It should be noted that that section contained a penalty. In the Revision of 1951, N.J.S. 2 A:171-1 was enacted to provide as follows:
"No worldly employment or business, except works of necessity and charity, shall be performed or practiced by any person within this state on the Christian Sabbath, or first day of the week, commonly called and hereinafter designated as Sunday."
Neither this section nor the ensuing sections, N.J.S. 2 A:171-2 to 5, contain any statutory penalty.
The appellant's position is that his conviction is void because this section does not provide any penalty. The reason for the lack of the penalty clause is not for this court to determine. We are referred, however, to a note by the chairman of the Advisory Committee on the Revision of Statutes, found in the foreword to Title 2 A:
"The general object of the Revision of the Sunday laws ( N.J.S. 2 A:171-1 to 2 A:171-12) was not to make broad changes in substance, but rather to eliminate obsolete provisions. It was intended to leave municipalities with the power, they theretofore had, to control and regulate Sunday activity."
But L. 1951, First Special Session, c. 344, sec. 8, provides:
"8. In the construction of the said Title 2A, or any part thereof, no outline or analysis of the contents of said title or of any subtitle, chapter, article or other part thereof, no cross-reference or cross-reference note and no headnote or source note to any section of the said Title 2A shall be deemed to be a part of the said title."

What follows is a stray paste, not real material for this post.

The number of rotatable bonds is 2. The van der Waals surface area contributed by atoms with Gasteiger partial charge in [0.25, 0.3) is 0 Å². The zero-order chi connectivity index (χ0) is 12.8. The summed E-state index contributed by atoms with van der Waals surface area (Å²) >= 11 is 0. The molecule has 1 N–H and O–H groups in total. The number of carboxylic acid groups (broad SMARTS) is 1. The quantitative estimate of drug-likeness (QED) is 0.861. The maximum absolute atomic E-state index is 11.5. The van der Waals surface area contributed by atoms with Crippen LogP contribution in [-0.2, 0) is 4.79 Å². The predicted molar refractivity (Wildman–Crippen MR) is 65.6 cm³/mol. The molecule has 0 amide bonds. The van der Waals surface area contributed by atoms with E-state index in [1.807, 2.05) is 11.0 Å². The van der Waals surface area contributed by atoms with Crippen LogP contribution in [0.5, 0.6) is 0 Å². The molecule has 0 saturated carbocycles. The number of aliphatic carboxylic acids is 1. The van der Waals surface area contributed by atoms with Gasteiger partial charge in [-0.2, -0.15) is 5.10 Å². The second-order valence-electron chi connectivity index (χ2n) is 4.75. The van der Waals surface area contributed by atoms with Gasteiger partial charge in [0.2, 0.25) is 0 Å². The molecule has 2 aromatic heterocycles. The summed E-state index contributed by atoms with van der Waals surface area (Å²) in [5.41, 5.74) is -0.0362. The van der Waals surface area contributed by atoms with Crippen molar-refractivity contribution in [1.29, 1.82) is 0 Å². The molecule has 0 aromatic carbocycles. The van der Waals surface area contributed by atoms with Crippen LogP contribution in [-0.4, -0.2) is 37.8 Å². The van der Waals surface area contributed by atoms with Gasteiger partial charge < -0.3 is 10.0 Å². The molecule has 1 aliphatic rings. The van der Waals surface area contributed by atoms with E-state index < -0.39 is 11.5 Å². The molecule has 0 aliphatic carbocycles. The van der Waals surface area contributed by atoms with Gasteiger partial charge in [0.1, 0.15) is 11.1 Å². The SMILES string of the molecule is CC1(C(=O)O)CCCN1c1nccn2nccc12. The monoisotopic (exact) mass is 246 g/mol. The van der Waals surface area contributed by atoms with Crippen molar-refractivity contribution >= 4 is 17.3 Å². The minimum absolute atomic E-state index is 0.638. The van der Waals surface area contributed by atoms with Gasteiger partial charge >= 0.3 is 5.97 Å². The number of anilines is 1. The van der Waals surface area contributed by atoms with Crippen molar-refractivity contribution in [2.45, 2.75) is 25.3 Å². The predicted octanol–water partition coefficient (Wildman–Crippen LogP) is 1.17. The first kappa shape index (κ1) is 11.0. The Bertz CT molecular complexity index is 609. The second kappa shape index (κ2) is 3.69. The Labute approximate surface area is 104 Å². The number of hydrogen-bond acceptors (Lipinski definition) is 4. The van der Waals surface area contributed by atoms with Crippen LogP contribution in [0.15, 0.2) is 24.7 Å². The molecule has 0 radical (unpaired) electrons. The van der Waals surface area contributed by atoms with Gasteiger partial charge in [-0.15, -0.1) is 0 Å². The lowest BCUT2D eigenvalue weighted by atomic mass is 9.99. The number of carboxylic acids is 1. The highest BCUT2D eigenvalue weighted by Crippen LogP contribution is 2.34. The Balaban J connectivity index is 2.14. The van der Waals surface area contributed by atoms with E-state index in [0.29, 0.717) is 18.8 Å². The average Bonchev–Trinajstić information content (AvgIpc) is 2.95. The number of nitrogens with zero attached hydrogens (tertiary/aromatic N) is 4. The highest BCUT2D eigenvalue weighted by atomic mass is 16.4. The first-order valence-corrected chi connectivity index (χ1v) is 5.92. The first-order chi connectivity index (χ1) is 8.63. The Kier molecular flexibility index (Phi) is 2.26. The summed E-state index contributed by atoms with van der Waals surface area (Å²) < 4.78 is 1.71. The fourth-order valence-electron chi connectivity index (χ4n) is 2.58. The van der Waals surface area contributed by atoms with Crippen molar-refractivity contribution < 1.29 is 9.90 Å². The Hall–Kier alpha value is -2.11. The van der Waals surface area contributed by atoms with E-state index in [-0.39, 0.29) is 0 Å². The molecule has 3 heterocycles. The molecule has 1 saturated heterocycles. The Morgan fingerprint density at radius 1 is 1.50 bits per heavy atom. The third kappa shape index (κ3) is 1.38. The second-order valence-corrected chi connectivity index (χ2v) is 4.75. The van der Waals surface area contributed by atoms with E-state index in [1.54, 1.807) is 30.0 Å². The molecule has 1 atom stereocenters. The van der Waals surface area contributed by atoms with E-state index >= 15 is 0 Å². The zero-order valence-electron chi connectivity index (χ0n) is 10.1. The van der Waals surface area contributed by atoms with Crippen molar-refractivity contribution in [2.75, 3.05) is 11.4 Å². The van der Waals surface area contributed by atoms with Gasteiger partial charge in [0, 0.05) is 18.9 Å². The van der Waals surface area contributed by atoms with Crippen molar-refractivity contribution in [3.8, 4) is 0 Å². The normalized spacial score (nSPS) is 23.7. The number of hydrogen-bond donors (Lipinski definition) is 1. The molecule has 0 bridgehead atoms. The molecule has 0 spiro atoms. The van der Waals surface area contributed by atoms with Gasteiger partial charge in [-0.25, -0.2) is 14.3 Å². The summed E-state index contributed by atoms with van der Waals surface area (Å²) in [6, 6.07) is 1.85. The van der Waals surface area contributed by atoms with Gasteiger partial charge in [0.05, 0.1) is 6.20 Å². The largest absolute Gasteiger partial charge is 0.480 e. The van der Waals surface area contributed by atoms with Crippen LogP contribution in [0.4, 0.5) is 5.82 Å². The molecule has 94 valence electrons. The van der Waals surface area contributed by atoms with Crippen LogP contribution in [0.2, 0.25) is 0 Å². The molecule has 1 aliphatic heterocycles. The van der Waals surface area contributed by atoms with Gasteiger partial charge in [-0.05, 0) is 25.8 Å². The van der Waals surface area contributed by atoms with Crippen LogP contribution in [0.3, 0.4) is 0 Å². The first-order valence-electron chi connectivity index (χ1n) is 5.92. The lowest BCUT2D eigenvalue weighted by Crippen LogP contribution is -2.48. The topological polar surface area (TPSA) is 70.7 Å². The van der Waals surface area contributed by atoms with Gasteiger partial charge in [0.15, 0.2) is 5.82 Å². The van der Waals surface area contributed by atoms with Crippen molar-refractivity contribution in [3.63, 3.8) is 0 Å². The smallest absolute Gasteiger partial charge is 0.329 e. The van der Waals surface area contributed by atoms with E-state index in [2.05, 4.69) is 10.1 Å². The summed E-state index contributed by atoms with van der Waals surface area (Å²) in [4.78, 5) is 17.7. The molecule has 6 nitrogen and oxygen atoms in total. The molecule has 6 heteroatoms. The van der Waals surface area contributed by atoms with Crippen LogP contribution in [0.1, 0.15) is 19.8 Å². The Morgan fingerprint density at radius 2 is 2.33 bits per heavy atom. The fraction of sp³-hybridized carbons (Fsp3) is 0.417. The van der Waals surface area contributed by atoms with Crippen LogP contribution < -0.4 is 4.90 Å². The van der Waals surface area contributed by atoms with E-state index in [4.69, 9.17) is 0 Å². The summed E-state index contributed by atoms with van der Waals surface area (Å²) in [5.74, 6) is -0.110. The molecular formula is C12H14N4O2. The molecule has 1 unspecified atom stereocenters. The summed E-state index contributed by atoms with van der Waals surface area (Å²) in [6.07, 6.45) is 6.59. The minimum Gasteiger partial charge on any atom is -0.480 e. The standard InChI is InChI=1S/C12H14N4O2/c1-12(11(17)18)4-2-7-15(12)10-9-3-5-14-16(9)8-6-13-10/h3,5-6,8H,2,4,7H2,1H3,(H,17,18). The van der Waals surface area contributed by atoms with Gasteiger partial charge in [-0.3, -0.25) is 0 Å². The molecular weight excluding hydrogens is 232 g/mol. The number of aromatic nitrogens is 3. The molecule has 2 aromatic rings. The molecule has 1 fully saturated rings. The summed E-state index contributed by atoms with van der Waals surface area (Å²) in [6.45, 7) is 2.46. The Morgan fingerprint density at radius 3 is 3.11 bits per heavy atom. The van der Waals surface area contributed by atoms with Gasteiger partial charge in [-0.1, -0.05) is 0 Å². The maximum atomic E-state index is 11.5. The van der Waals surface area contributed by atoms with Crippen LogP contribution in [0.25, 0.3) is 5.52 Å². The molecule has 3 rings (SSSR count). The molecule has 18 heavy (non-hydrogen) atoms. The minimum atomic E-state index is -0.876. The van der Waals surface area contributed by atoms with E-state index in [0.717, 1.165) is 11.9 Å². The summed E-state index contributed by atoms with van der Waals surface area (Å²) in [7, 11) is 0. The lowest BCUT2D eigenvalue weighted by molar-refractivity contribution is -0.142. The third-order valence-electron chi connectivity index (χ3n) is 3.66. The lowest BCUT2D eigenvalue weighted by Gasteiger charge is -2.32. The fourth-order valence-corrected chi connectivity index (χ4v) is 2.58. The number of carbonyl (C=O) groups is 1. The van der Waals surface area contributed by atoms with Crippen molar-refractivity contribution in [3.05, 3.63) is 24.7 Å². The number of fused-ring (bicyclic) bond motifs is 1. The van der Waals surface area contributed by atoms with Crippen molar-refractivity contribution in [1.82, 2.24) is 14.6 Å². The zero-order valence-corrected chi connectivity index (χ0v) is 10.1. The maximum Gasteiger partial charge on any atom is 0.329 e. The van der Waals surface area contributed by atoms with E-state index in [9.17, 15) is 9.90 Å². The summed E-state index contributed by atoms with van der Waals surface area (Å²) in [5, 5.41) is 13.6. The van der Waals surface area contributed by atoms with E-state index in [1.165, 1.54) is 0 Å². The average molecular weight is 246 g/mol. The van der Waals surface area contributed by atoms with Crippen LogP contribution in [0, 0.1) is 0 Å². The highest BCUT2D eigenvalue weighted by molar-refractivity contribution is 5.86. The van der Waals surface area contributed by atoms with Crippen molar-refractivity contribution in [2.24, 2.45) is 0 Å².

Further, this statement may be a little bit broader in its implication than the existing law interpreting the prior statutes as to the powers of municipalities. Some cases hold that municipalities had the right under the Home Rule Act to supplement the provisions of the Sunday law, Sherman v. City of Paterson, 82 N.J.L. 345 ( Sup. Ct. 1912); Schachter v. Hauenstein, 92 N.J.L. 104 ( Sup. Ct. 1918); but in Singer v. First Criminal Court, etc., 79 N.J.L. 386 ( Sup. Ct. 1910), the court held a municipal corporation could not confer a right to violate the provisions of the Sunday law. See also City of Elizabeth v. Windsor-Fifth Ave., 31 N.J. Super. 187 , 190 ( App. Div. 1954).
Penal statutes are to be strictly construed, and while it may be said that it is to be presumed that the Legislature would not denounce certain acts without providing a penalty, yet penal consequences cannot rest upon a mere presumption. Such legislative purpose must be expressed, and in clear and direct language.
We find no such language indicating an intention by the Legislature that its purpose was to substantially increase the penalty for a violation of the act or vesting this power in the municipalities. We cannot supply it by implication.
A law generally consists of three parts: (1) the scope and intent of the law; (2) the content of the law; (3) a sanction or penalty, and this is peculiarly true of a criminal or quasi-criminal statute. A criminal statute without a penalty clause is of no force and effect. The penalty is an essential to such a statute, and if none is specified a court has no warrant to supply the penalty if the Legislature has failed to clearly manifest such intention to impose one.
The eminent author, 1 Bishop, Criminal Law (9 th ed.), sec. 6, states "Indeed, `law,' without punishment for its violation, is in the nature of things impossible."
Blackstone with unusual clarity states the following fundamental propositions:
"As to offenses merely against the laws of society, which are mala prohibita, and not mala in se; the temporal magistrate is also empowered to inflict coercive penalties for such transgressions; and this by the consent of individuals; who, in forming societies, did either tacitly or expressly invest the sovereign power with the right of making laws, and of enforcing obedience to them when made, by exercising, upon their non-observance, severities adequate to the evil. * * *